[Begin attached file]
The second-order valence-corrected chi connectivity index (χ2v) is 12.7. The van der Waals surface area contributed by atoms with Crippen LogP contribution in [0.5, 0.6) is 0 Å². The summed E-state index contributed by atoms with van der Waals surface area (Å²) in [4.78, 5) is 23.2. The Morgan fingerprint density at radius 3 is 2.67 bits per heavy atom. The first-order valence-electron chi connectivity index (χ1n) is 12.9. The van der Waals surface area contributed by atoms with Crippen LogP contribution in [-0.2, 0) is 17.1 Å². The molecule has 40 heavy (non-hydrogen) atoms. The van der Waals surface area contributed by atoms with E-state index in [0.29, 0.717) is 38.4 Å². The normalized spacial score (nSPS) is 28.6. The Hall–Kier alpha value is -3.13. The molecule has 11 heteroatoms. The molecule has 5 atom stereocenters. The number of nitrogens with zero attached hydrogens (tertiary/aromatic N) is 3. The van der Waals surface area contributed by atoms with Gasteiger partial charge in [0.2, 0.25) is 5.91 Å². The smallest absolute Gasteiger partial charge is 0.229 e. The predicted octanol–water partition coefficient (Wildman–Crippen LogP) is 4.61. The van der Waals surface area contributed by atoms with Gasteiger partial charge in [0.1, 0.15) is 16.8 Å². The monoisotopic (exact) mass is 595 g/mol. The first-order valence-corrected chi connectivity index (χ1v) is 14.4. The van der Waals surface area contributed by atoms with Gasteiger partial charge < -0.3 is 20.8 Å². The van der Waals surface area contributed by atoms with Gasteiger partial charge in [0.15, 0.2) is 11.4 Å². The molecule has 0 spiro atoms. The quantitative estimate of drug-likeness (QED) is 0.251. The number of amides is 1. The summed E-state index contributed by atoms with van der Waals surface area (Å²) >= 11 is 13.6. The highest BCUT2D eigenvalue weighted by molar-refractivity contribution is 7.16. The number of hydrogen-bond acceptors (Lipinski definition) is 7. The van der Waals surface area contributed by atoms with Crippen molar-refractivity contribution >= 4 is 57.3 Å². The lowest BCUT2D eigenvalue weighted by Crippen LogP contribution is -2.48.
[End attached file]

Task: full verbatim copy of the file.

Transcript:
The second-order valence-corrected chi connectivity index (χ2v) is 12.7. The van der Waals surface area contributed by atoms with Crippen LogP contribution in [0.5, 0.6) is 0 Å². The summed E-state index contributed by atoms with van der Waals surface area (Å²) in [4.78, 5) is 23.2. The Morgan fingerprint density at radius 3 is 2.67 bits per heavy atom. The first-order valence-electron chi connectivity index (χ1n) is 12.9. The van der Waals surface area contributed by atoms with Crippen LogP contribution in [-0.2, 0) is 17.1 Å². The molecule has 40 heavy (non-hydrogen) atoms. The van der Waals surface area contributed by atoms with E-state index in [0.29, 0.717) is 38.4 Å². The normalized spacial score (nSPS) is 28.6. The Hall–Kier alpha value is -3.13. The molecule has 11 heteroatoms. The molecule has 5 atom stereocenters. The number of nitrogens with zero attached hydrogens (tertiary/aromatic N) is 3. The van der Waals surface area contributed by atoms with Gasteiger partial charge in [0.2, 0.25) is 5.91 Å². The smallest absolute Gasteiger partial charge is 0.229 e. The predicted octanol–water partition coefficient (Wildman–Crippen LogP) is 4.61. The van der Waals surface area contributed by atoms with Gasteiger partial charge in [0.1, 0.15) is 16.8 Å². The monoisotopic (exact) mass is 595 g/mol. The first-order valence-corrected chi connectivity index (χ1v) is 14.4. The van der Waals surface area contributed by atoms with Gasteiger partial charge < -0.3 is 20.8 Å². The van der Waals surface area contributed by atoms with Gasteiger partial charge in [0.15, 0.2) is 11.4 Å². The molecule has 0 spiro atoms. The quantitative estimate of drug-likeness (QED) is 0.251. The number of amides is 1. The summed E-state index contributed by atoms with van der Waals surface area (Å²) >= 11 is 13.6. The highest BCUT2D eigenvalue weighted by molar-refractivity contribution is 7.16. The number of hydrogen-bond acceptors (Lipinski definition) is 7. The van der Waals surface area contributed by atoms with Crippen molar-refractivity contribution >= 4 is 57.3 Å². The lowest BCUT2D eigenvalue weighted by Crippen LogP contribution is -2.48.